If successful with this interview, the candidate’s complete application is then reviewed by a Fleet Captain with an eye towards suitability for training and to identify any potential areas of concern. The completed application packet then is returned to the Chief Pilot’s office. The Chief Pilot makes the final selection and those who are offered a position with Alaska Airlines receive a personal phone call from me congratulating them on successfully completing the application process. Well, most of the time. Successful applicants have recently been offered a position here by their sponsor, via ACARS and a PA by the crew as well as on a napkin handed to them while in-flight from the flight deck when I asked the Captain of the flight to make an offer. Uniqueness counts at times.

Now that you have an idea of the process, here are the preferred qualifications that we are looking for:

Education: 4-year degree required
Total Time: 3000 hours or 1500 hours (high performance military jets)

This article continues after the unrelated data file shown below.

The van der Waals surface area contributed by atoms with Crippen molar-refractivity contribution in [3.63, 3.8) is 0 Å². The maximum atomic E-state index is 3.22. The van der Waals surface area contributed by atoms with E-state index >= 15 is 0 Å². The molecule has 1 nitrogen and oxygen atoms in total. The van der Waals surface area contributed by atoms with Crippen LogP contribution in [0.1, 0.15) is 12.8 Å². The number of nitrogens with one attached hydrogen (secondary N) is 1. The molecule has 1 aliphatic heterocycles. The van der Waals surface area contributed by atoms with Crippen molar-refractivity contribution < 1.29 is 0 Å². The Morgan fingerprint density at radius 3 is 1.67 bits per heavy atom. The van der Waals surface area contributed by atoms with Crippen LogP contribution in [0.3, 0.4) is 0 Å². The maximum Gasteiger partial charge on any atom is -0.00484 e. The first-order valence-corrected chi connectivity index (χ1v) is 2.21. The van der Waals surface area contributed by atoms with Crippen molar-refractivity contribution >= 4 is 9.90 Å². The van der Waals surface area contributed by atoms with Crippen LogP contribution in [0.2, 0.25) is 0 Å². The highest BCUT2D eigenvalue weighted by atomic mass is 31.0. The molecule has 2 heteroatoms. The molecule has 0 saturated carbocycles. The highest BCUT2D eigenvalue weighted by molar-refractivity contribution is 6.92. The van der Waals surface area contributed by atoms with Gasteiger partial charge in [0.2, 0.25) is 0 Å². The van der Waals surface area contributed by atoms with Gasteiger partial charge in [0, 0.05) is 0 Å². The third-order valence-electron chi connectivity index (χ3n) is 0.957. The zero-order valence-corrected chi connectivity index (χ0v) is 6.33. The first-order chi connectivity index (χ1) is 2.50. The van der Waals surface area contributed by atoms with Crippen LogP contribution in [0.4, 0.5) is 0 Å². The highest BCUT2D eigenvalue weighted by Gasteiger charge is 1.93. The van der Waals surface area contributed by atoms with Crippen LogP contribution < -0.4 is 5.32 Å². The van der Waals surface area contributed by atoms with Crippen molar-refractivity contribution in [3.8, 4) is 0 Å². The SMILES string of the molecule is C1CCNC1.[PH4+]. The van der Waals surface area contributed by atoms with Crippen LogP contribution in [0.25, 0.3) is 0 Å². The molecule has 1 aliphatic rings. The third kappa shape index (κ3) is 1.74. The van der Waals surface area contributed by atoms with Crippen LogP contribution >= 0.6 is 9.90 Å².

PIC: 1000 hrs > 12,500 lbs or 750 > 12500 and 2000 SIC or
1500 hrs high performance military jet
Currency: Consideration (if required for determination, simulator evaluation available on recommendation of Chief Pilot)


Many of you have asked about the Silver Bullet program: it is alive and well, just suspended for the time being. We are working through all the previous Silver Bullet recommendations and once we get them to a manageable level, we will bring it back online with some slight modifications. For now, if you have a recommendation you’d like to make, hold on to it until we get ready to reinstate the program.